More Mid-Century

By Karen Parr-Moody


There is a reason TV viewers are riveted by the hit series “Mad Men” – and it goes far beyond the culture of the 1950s and 1960s. It’s the look. Everything from the clothes to the cars to the décor is simply pulse-quickening.


The antique dealers at GasLamp and GasLamp Too have responded to this fascination with a wealth of items from this era, which is known to collectors as Mid-Century Modern.


Mid-Century Modern was an architectural, interior and product design movement popularized by American and Danish designers from the 1940s to the 1960s. The style made such items as teak desks, boxy sofas, and starburst clocks the norm for American families.  


Lady head vases, such as the one in the photo at right, fall into the Mid-Century Modern category of tabletop décor ($33; Booth B-206). Originally made for floral designers, these vases commemorated a variety of happy occasions for women, beginning in the 1940s and going up until the early Seventies. Collectors today find them just as lovely.


Lady head vases are made of semi-porcelain with a gloss glaze or matte finish. Their style is utterly glamorous. They have perfectly-arched eyebrows, Cupid’s bow lips and thick lashes. Hairstyles, jewelry and fashions tend to be elaborate.


There were many lady head vase manufacturers, both Japanese and American. Common ones include Inarco, Enesco, Napco, Lefton, Relpo and Reubens in Japan, and Henry Holt and Betty Lou Nichols in America.


This Blendo pitcher with five glasses in the photo, left, is perfect for a “Mad Men” style cocktail bar ($45; Booth B-104). During the 1950s and 1960s the West Virginia Glass Company of Weston, W.V. created the beautiful, yet inexpensive, Blendo glassware that came in fabulous colors, including tangerine, yellow, lavender, pink and turquoise. The glasses and the pitchers were frosted up the sides until they faded to clear, in an ombré style of graduated shading.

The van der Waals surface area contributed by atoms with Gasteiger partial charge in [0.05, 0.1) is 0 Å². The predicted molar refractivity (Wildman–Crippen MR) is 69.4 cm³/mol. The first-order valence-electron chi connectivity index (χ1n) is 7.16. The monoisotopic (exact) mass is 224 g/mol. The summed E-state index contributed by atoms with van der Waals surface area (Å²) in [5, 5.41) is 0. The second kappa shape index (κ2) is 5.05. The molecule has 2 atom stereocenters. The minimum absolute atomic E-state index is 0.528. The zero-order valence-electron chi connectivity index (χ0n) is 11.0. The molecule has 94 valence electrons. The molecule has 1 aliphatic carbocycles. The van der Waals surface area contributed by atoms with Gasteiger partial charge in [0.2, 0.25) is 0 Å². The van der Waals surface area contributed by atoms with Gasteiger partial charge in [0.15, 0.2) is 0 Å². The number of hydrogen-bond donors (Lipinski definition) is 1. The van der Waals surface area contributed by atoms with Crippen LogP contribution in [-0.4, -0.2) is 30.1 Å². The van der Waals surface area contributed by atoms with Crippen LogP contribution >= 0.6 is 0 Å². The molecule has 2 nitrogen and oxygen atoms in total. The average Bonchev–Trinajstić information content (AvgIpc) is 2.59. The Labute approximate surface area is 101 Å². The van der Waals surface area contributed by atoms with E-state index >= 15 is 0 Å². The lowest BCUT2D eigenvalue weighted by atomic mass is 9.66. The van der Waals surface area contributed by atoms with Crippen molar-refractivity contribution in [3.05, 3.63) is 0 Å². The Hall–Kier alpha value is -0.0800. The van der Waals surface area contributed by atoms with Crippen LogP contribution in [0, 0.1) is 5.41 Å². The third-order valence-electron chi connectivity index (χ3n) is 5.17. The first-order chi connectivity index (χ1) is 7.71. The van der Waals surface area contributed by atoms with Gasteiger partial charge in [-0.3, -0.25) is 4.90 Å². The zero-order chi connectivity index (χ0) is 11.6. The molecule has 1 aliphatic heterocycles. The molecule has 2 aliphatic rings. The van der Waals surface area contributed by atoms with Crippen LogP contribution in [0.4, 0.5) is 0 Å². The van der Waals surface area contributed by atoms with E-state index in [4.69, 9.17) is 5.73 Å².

Few items exemplify the 1950s era as much as the poodle, as seen on the wicker sewing box in the photo, right ($36; Booth B-206). The poodle skirt kicked off the craze of that decade; it was designed by a young actress-turned-designer named Juli Lynne Charlot. Her first attempt at the circle pattern skirt actually had Christmas trees on the hem; the poodle treatment was a second rendition.


Traditional barkcloth is actually made from tree bark by certain African tribes. However, Mid-Century Modern barkcloth, as seen on this darling bench in the photo, left, is so named because its textured fabric has a rough surface like that of tree bark ($29; Booth B-206). Barkcloth has historically been used as drapery, upholstery and slipcovers.


The mid-century saw a huge array of atomic and boomerang designs, as seen in this end table from the Sixties in the photo below ($60; Booth B-330). Its three legs only add to the “Jetsons” vibe that was popular at the time; they give it a sleek, space-age look.


It’s no secret that Mid-century Modern is all the rage right now. I have a friend who has been decorating in this style for years. She keeps her house from looking like it’s lost in an atomic-era time warp by sprinkling in pieces from other eras. It’s a chic look, as well as one filled with many conversation-starting items of décor, from a Tiki bar to a reproduction 1950s refrigerator to barkcloth wallpaper.



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